Cynthia Thomes is a reference and instruction librarian III at University of Maryland Global Campus and serves as the library’s liaison to the DBA and MBA programs. She has also been an adjunct associate professor for UMGC and developed, managed, and taught a fully online library research skills class for doctoral students. Prior to her arrival at UMGC in 2007, she was a technical information specialist at Sandia National Laboratories in Albuquerque, NM. She received her Master of Science in Library Science degree from the University of North Carolina at Chapel Hill and received a BA in English and psychology from the College of William and Mary.
What can library staff who provide direct assistance to users in physical spaces do when those libraries close? At Virginia Commonwealth University Libraries, our service point workers were connected with a variety of telework ready projects for other units within the libraries, including quality assurance reviews of our video captions, writing abstracts for materials in our institutional repository, and much more. This was an opportunity that staff in our Information Services & Learning Spaces department would never have had before the pandemic forced us to rethink their contributions to the work of the library outside of their usual duties. This was an unexpected win-win; departments which had placed projects aside for lack of time and staffing found staff interested in helping, and service point staff were able to engage at a new level with our collections. We hope to continue these new relations into the future!
M. Teresa Doherty – Interim Head, Information Services & Learning Spaces, Virginia Commonwealth University
M. Teresa Doherty, MLIS is the interim head of Information Services & Learning Spaces in James Branch Cabell Library at Virginia Commonwealth University in Richmond, Virginia. She coordinates the work staff that provides frontline services to students, researchers, and visitors through in-person interactions as well as through chat and text services, around the clock (or, at least, before the pandemic, this was a bustling 24×5 library). She also leads research and information literacy sessions for undergraduate students in Focused Inquiry classes.
Teresa has served as an active member of the American Library Association’s Intellectual Freedom Committee for more than 10 years. She led a working group to craft guidelines for public and academic libraries using social media, and recently participated in work groups focused on the use of facial recognition software in libraries and condemning US enterprises’ abridgement of free speech.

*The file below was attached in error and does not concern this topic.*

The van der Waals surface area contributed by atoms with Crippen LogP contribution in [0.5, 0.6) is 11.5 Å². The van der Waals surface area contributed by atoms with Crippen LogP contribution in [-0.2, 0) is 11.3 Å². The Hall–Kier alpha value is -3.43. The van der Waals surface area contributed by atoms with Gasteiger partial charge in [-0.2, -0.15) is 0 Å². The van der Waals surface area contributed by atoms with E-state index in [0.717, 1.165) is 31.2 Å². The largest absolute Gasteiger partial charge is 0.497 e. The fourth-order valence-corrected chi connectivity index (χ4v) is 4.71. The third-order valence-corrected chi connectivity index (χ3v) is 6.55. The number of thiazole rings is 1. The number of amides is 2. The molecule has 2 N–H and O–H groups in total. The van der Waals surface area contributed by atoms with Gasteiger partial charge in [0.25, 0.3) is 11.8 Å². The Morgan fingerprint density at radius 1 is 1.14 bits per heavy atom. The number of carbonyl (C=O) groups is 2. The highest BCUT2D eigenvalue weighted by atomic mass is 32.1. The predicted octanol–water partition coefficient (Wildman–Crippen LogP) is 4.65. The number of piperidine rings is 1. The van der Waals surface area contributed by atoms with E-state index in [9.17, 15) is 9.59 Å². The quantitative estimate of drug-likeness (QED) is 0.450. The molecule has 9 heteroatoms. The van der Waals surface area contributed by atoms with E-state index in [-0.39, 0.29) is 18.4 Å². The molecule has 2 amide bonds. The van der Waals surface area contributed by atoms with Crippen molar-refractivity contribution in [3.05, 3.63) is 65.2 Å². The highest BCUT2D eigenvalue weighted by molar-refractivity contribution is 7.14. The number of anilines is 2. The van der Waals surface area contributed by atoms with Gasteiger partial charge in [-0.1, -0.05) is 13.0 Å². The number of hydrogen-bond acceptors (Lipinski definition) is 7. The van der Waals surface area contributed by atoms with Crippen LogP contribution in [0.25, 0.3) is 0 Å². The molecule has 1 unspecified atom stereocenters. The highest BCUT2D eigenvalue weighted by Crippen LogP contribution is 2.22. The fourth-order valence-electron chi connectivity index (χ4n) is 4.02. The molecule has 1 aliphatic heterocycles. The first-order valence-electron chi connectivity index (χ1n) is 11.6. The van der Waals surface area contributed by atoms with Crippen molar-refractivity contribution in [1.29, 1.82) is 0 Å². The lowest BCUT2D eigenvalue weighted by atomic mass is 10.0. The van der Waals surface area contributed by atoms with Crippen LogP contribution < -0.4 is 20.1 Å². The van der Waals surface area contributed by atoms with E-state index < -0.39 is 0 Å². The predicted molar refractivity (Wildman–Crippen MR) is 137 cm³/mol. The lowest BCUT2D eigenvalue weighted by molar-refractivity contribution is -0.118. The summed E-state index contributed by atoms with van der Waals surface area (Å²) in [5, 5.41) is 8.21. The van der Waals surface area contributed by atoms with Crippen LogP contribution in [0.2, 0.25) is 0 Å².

The Struggle Is Real : suggestions on how to stay motivated and tackle projects using the Getting Things Done method of personal organization
Self-motivation and organization are always tough skills to master, especially when moving between in-person and remote work. As a Cataloging Librarian, I found myself struggling to plan new remote projects and keep on top of my existing duties at the beginning of quarantine, like many of my peers. Yet I soon found two things that helped me immensely – Asana, a free project management website, and the book Getting things done: the art of stress-free productivity by David Allen. For the past few months, I’ve been able to develop a system of stress-free productivity and organization using features from both Asana and the Getting Things Done (GTD) method. Explore ways to get on top of your growing to do list and stay stress-free in this presentation of organizational tips and tricks for both the savvy tech crowd and the pen-and-paper aficionados.
Jacqueline Saavedra – Cataloger / Metadata Librarian, University of the District of Columbia
Jacqueline Saavedra is a Cataloger/Metadata Librarian at the University of the District of Columbia, where she oversees all cataloging and metadata activity for the library’s print and digital holdings. She has worked in academic libraries for 8 years, and graduated from Florida State University with an MLIS in 2012.